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Re: PROV-ISSUE-7 (define-derivation): Definition for Concept 'Derivation' [Provenance Terminology]

From: Daniel Garijo <dgarijo@delicias.dia.fi.upm.es>
Date: Wed, 8 Jun 2011 11:13:38 +0200
Message-ID: <BANLkTi=JB2mnS24UqvG0UgXwxvoUC7mMJw@mail.gmail.com>
To: Luc Moreau <L.Moreau@ecs.soton.ac.uk>
Cc: Stephan Zednik <zednis@rpi.edu>, public-prov-wg@w3.org
HI Luc,
I don't beieve that we should model it on specific domains. I would leave
the core
vocabulary as generic as possible, providing examples/guidelines on how to
extend it
on different domains (although that last activity looks more like a task for
the
Implementation and test cases task force).

Also, does the conceptual provenance tracking apply for the news example?
Would it be
like tracking the provenance of a rumour or an idea? I remember that in the
last telecon
I thought that it made sense to record it, but now I'm not that sure when I
look to real
use cases.

Best,
Daniel

2011/6/8 Luc Moreau <L.Moreau@ecs.soton.ac.uk>

>
> Hi all,
>
> Having identified a concept of Invariant View or Perspective on Thing
> (IVPT), I'd like to go back
> to the meaning of Derivation.
>
> Several of you indicated that Derivation expresses that one IVPT was
> influenced by another IVPT.
>
> Paolo has asked what does it mean to 'influence'? It's a good question!
>
> Will we be able to define a notion of influence that applies for all
> things,
> whether physical, digital, conceptual, or other?  Should we go down the
> road of
> modelling influence in specific domains?
>
> Regards,
> Luc
>
>
>
>
> On 27/05/11 20:34, Stephan Zednik wrote:
>
>
>  On May 27, 2011, at 5:04 AM, Daniel Garijo wrote:
>
> Hi Luc, all
> In the example c2 is also a derivation of d2, and from my point of view,
> c2 could also be seen as a derivation from c1, since it is the chart taken
> as reference
> and corected in c2...
>
> As for your second question, I think that if we want to be able to cover
> provenance from resources, resources representations and resources state
> representation, a derivation must be able to refer to all of them.
>
>  What do you think?
>
>
>  From the existing example/scenario section on Derivation:
>
>  A derivation is a relation between two Resource State Representations
> that expresses that one RSR was influenced by the other RSR.
>
>  A agree that a derivation should be a relation between two like resource
> abstractions, and I agree with Daniel in that I am not sure we should limit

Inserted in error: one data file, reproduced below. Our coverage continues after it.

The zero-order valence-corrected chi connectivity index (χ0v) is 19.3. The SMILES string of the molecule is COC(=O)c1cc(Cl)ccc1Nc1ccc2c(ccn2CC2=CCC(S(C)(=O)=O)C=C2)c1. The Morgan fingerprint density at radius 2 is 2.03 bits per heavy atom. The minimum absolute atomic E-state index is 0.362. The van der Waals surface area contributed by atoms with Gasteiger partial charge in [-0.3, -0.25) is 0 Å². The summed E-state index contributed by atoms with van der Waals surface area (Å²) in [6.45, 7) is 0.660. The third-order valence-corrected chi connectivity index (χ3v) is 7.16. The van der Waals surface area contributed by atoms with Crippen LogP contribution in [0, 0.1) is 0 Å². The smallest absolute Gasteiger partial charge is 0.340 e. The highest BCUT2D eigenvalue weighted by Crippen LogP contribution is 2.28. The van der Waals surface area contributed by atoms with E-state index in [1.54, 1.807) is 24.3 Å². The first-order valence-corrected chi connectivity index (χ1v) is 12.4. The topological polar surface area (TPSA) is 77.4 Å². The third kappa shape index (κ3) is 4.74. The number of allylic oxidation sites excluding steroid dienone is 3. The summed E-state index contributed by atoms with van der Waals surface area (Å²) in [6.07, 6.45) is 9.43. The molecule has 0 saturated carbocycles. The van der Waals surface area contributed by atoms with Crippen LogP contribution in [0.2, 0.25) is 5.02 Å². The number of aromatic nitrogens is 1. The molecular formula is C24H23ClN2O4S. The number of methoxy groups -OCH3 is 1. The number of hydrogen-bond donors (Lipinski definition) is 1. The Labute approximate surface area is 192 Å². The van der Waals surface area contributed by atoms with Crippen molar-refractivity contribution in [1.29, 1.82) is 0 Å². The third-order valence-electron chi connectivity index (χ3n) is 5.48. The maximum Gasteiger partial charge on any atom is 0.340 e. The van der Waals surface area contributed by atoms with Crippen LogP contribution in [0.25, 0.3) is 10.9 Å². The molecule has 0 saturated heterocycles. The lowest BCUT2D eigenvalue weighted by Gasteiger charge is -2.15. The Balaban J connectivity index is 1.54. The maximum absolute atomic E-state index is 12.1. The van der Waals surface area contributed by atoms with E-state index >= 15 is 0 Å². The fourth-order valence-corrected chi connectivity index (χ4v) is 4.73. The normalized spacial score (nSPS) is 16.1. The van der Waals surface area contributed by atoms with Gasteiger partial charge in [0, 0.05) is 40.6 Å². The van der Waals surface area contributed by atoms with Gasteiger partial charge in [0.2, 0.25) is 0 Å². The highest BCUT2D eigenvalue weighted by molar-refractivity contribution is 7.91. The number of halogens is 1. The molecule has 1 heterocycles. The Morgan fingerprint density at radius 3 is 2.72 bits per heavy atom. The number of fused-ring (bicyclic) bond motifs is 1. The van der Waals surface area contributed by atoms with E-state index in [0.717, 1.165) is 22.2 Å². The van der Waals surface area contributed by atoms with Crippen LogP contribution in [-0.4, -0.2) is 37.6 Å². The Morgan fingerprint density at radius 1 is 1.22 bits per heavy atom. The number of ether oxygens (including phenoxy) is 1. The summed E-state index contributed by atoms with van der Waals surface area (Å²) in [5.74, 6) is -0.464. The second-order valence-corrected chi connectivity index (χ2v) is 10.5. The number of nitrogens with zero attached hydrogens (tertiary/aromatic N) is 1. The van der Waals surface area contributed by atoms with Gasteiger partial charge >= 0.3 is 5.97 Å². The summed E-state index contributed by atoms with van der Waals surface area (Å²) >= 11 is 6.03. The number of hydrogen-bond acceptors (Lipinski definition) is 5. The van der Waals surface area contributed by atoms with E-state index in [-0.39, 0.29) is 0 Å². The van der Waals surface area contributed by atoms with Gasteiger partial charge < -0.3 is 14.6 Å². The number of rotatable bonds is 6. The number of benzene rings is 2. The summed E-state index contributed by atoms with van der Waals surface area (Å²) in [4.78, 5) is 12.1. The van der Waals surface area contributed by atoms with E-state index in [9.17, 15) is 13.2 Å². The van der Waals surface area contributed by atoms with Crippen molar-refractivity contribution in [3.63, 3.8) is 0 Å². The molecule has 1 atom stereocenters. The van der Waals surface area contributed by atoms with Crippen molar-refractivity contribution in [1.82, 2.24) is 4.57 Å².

> it to RSR.  I believe one Resource could be derived from another Resource,
> and same with Resource State.  I also believe derivation covers a large
> spectrum of relationships - FRBR has covered some of this ground on the wide
> spectrum of different types of derivation so thankfully we do not have to
> start from scratch. Stories can be derived from other stores, editions of
> publications are derived from earlier editions, adaptions are derived works,
>  translations are derived expressions, etc.
>
>  I suggest an quick overview of FRBR's conclusions on derivations to
> provide direction.
>
>  I also agree with the suggestion that Version be a specialization /
> subtype of Derivation, as suggested in the Version section of the existing
> example/scenario.
>
>  --Stephan
>
> Best,
> Daniel
>
> 2011/5/27 Luc Moreau <L.Moreau@ecs.soton.ac.uk>
>
>>
>> Dear all,
>>
>> Over the last week, we debated the notion of resource (PROV-ISSUE-1),
>> one of the concepts identified in the charter as core to a provenance
>> data model. It would be good to discuss the notion of derivation.
>>
>> Do we agree with the illustration of derivation [1]:
>> in the example, chart c1 is a derivation of data set d1.
>> Are there other interesting illustrations?
>>
>> Is derivation relating resources/resource representations/resource
>> representation states?
>>
>> Cheers,
>> Luc
>>
>> [1] http://www.w3.org/2011/prov/wiki/CharterConceptsIllustration
>>
>>
>>
>>
>>
>> On 05/20/2011 08:07 AM, Provenance Working Group Issue Tracker wrote:
>>
>>> PROV-ISSUE-7 (define-derivation): Definition for Concept 'Derivation'
>>> [Provenance Terminology]
>>>
>>> http://www.w3.org/2011/prov/track/issues/7
>>>
>>> Raised by: Luc Moreau
>>> On product: Provenance Terminology
>>>
>>> The Provenance WG charter identifies the concept 'Derivation' as a core
>>> concept of the provenance interchange language to be standardized (see
>>> http://www.w3.org/2011/01/prov-wg-charter).
>>>
>>> What term do we adopt for the concept 'Derivation'?
>>> How do we define the concept 'Derivation'?
>>> Where does concept 'Derivation' appear in ProvenanceExample?
>>> Which provenance query requires the concept 'Derivation'?
>>>
>>> Wiki page: http://www.w3.org/2011/prov/wiki/ConceptDerivation
>>>
>>>
>>>
>>>
>>>
>>>
>>
>>  --
>> Professor Luc Moreau
>> Electronics and Computer Science   tel:   +44 23 8059 4487
>> University of Southampton          fax:   +44 23 8059 2865
>> Southampton SO17 1BJ               email: l.moreau@ecs.soton.ac.uk
>> United Kingdom                     http://www.ecs.soton.ac.uk/~lavm
>>
>>
>>
>
>
Received on Wednesday, 8 June 2011 09:14:06 GMT

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